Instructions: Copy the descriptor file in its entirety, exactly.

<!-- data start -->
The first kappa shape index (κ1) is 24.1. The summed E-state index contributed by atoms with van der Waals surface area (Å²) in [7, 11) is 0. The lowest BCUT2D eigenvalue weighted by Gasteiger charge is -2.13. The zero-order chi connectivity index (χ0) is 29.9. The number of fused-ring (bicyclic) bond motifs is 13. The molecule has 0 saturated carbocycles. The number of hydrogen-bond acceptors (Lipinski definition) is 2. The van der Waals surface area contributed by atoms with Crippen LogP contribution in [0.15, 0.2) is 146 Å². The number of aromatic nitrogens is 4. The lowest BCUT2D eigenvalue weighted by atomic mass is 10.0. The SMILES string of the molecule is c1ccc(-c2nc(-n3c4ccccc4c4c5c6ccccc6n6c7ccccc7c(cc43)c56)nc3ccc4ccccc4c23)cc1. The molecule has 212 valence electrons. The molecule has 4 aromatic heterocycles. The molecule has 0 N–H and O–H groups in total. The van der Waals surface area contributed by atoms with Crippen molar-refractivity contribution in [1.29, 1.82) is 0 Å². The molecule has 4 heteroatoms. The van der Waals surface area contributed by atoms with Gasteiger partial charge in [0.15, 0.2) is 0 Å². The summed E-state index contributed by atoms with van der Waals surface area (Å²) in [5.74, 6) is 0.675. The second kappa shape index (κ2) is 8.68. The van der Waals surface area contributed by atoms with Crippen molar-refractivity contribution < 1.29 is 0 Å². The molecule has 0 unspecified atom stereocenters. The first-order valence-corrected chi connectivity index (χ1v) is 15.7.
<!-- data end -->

The first kappa shape index (κ1) is 24.1. The summed E-state index contributed by atoms with van der Waals surface area (Å²) in [7, 11) is 0. The lowest BCUT2D eigenvalue weighted by Gasteiger charge is -2.13. The zero-order chi connectivity index (χ0) is 29.9. The number of fused-ring (bicyclic) bond motifs is 13. The molecule has 0 saturated carbocycles. The number of hydrogen-bond acceptors (Lipinski definition) is 2. The van der Waals surface area contributed by atoms with Crippen LogP contribution in [0.15, 0.2) is 146 Å². The number of aromatic nitrogens is 4. The lowest BCUT2D eigenvalue weighted by atomic mass is 10.0. The SMILES string of the molecule is c1ccc(-c2nc(-n3c4ccccc4c4c5c6ccccc6n6c7ccccc7c(cc43)c56)nc3ccc4ccccc4c23)cc1. The molecule has 212 valence electrons. The molecule has 4 aromatic heterocycles. The molecule has 0 N–H and O–H groups in total. The van der Waals surface area contributed by atoms with Crippen molar-refractivity contribution in [1.29, 1.82) is 0 Å². The molecule has 4 heteroatoms. The van der Waals surface area contributed by atoms with Gasteiger partial charge in [0.15, 0.2) is 0 Å². The summed E-state index contributed by atoms with van der Waals surface area (Å²) in [5.74, 6) is 0.675. The second kappa shape index (κ2) is 8.68. The van der Waals surface area contributed by atoms with Crippen molar-refractivity contribution < 1.29 is 0 Å². The molecule has 0 unspecified atom stereocenters. The first-order valence-corrected chi connectivity index (χ1v) is 15.7.